Thursday, May 21, 2009

SaaS Vendors Need to Get a Clue About APIs

One big obstacle to SaaS vendors getting their applications adopted more widely is that so many of them don’t offer open APIs.

Bob Brown - Wed, May 20, 2009 — Network World — LAS VEGAS -- One big obstacle to SaaS vendors getting their applications adopted more widely is that so many of them don't offer open APIs. Offering APIs is crucial for vendors to get their applications supported by channel partners and for customers looking to integrate SaaS offerings with legacy applications, said participants on the panel for a lively but lightly attended session Tuesday at Interop in Las Vegas dubbed "Herding cats: Managing SaaS sprawl."

"It's stunning to me the number of SaaS companies that don't even consider an API as part of the development cycle," says Treb Ryan, CEO of OpSource, a company that mainly helps SaaS vendors deliver their offerings to businesses but is also now extending its services to enterprises running their own clouds. "Lord knows two Web developers in a garage know to put out an API. [For SaaS vendors not doing this it's] killing them."

Panelists said providing an API that channel and integrate partners could cut the cost of acquiring customers for SaaS vendors.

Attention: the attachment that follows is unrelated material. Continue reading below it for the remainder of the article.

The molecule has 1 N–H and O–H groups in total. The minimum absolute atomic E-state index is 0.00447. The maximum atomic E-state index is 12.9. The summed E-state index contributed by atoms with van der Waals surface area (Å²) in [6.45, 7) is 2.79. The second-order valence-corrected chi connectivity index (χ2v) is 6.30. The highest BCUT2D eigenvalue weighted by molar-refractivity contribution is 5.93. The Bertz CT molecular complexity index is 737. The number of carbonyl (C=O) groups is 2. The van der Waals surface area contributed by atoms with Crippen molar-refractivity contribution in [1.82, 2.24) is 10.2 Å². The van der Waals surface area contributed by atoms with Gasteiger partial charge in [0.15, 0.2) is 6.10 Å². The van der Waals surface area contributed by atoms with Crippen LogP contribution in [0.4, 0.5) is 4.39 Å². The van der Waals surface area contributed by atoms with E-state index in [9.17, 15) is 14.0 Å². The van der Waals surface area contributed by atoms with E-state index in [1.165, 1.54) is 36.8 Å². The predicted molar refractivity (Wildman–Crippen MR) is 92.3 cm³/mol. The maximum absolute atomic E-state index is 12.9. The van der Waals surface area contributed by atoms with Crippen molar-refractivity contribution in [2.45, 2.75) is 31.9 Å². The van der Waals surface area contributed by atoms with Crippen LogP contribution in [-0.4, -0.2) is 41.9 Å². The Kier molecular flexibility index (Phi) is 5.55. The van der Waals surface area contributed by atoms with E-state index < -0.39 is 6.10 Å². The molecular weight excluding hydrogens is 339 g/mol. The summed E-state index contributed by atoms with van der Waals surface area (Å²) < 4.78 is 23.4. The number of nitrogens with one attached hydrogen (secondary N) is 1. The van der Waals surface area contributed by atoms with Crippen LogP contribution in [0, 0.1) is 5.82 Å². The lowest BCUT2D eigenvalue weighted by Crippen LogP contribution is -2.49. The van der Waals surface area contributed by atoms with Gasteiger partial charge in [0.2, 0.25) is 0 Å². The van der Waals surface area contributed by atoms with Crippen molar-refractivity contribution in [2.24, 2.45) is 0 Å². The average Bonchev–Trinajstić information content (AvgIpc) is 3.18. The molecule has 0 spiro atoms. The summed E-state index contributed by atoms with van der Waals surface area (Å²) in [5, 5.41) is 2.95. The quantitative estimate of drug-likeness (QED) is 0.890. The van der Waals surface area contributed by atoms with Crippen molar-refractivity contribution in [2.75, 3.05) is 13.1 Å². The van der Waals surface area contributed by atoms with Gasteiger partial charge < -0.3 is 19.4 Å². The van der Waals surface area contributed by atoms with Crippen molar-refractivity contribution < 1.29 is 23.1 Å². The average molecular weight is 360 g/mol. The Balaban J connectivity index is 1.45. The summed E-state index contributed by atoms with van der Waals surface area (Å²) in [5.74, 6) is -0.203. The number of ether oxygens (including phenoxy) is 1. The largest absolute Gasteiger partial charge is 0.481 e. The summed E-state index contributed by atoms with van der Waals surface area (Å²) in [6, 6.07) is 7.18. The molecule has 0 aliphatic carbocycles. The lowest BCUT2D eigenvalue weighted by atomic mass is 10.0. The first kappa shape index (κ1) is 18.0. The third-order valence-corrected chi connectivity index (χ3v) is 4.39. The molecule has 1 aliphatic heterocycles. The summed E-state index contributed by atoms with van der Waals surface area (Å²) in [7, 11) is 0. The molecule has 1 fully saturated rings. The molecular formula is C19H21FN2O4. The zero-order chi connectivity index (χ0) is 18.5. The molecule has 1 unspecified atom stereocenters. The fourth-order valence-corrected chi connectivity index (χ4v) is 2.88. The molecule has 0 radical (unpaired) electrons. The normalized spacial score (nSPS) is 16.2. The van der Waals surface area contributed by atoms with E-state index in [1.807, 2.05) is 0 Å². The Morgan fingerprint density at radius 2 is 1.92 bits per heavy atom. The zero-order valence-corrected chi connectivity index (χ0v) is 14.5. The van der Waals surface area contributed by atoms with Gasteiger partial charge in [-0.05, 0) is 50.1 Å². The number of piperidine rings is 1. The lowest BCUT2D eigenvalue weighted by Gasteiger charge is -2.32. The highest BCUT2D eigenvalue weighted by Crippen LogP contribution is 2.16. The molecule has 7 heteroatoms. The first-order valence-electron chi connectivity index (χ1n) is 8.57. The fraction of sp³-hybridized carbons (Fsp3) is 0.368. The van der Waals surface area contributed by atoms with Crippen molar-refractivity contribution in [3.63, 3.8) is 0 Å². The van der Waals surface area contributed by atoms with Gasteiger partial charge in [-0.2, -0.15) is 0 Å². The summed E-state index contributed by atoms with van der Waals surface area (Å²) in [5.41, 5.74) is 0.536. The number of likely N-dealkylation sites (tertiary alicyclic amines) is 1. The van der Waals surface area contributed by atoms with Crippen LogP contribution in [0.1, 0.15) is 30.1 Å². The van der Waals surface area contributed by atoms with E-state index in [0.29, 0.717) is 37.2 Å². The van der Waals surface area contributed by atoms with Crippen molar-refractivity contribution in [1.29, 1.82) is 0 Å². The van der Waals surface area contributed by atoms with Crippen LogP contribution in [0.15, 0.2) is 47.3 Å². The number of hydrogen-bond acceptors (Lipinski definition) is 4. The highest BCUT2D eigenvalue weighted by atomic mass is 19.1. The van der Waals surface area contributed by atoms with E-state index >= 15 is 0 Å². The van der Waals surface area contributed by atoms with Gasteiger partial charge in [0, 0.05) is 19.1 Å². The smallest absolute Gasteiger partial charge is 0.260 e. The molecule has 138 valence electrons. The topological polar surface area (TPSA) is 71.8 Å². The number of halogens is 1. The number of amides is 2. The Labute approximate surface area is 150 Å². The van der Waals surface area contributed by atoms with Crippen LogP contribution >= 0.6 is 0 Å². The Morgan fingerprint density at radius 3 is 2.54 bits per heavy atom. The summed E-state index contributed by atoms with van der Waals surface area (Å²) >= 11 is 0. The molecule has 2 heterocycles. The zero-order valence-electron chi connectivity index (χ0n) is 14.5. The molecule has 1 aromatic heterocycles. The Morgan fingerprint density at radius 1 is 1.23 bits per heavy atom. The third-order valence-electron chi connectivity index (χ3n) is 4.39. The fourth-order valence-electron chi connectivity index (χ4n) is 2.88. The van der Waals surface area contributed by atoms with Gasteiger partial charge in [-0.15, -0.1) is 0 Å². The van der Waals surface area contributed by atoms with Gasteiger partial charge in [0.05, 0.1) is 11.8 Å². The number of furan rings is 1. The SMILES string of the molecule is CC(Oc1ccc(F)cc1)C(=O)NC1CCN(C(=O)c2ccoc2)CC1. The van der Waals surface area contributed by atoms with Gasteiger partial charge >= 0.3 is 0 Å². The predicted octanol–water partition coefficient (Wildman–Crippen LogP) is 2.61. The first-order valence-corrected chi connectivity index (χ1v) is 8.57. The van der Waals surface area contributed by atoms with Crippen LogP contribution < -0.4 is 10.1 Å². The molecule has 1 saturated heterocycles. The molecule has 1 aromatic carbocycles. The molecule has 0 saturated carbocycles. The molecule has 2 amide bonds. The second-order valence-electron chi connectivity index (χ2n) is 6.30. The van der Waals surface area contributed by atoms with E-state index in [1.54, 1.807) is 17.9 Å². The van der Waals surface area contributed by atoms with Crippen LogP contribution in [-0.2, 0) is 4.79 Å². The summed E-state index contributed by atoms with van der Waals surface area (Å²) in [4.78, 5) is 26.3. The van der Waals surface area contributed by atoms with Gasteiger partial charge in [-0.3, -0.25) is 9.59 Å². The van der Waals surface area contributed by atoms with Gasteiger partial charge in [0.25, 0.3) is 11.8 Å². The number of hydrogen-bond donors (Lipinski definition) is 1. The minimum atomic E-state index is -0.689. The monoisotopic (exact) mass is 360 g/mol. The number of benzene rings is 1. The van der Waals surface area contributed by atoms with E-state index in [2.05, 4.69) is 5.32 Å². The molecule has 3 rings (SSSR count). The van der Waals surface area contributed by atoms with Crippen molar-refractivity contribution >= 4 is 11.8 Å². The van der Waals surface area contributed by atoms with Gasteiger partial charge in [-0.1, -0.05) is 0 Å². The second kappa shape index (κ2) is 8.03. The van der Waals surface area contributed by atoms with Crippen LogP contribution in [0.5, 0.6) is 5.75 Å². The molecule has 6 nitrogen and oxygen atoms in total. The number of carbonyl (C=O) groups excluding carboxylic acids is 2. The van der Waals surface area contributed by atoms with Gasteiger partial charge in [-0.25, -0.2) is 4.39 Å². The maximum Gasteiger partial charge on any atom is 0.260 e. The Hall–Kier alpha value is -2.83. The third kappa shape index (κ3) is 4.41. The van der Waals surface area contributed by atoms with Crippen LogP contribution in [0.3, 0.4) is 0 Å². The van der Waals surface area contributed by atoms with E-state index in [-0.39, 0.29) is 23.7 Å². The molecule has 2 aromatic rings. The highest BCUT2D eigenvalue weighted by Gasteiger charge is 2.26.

"Customer acquisition is the biggest cost," said Tim Dilley, executive vice president, worldwide services and chief customer officer for SaaS vendor NetSuite. "The general notion of having a robust API to data is a critical jumping in point" for SaaS vendors wanting to play in the enterprise, said Narinder Singh, founder of Appirio, a company that helps customers exploit on-demand applications.

Still, Bob Moul, CEO of application integration company Boomi, said "channels are still evolving" around SaaS products, so there's still time for SaaS companies to find a fit with new and traditional integrators.

One difference that SaaS vendors are already seeing is that a lot of their sales go through line-of-business chiefs rather than CIOs or the IT department, panelists said.

NetSuite's Dilley said he's seen evidence over the past six months that CIOs actually are getting more aware of SaaS. This is important because overseeing a SaaS environment is much different than overseeing a traditional application environment – with SaaS, for example, upgrades might be continuous whereas traditional apps were more likely to undergo big upgrades only every six months or more, he said.

Singh said he doesn't see suites going entirely away but does foresee a more heterogeneous applications environment. "How customers get support and how stuff works together, it's unclear how that gets resolved," he said.

Among the other concerns for those in the SaaS industry is standards creep. Singh said he's concerned that new compliance and standards efforts could be used by those who are behind in the SaaS game to slow things down enough that they can catch up. "Standards…too often slow innovation," he said.

© 2007 Network World Inc.

1 comment:

  1. It's detrimental really for any SAAS vendor to not include Application Programming Interface technologies to enhance interoperability with other systems. A huge success in software development in my opinion has been and still is the fact that software applications/systems build on each other to create something better that will be more beneficial to the end user. Making it bigger, better, and most of all, easier to use with better results. For some SAAS vendors to ignore the importance of API's is to loose out on marketshare.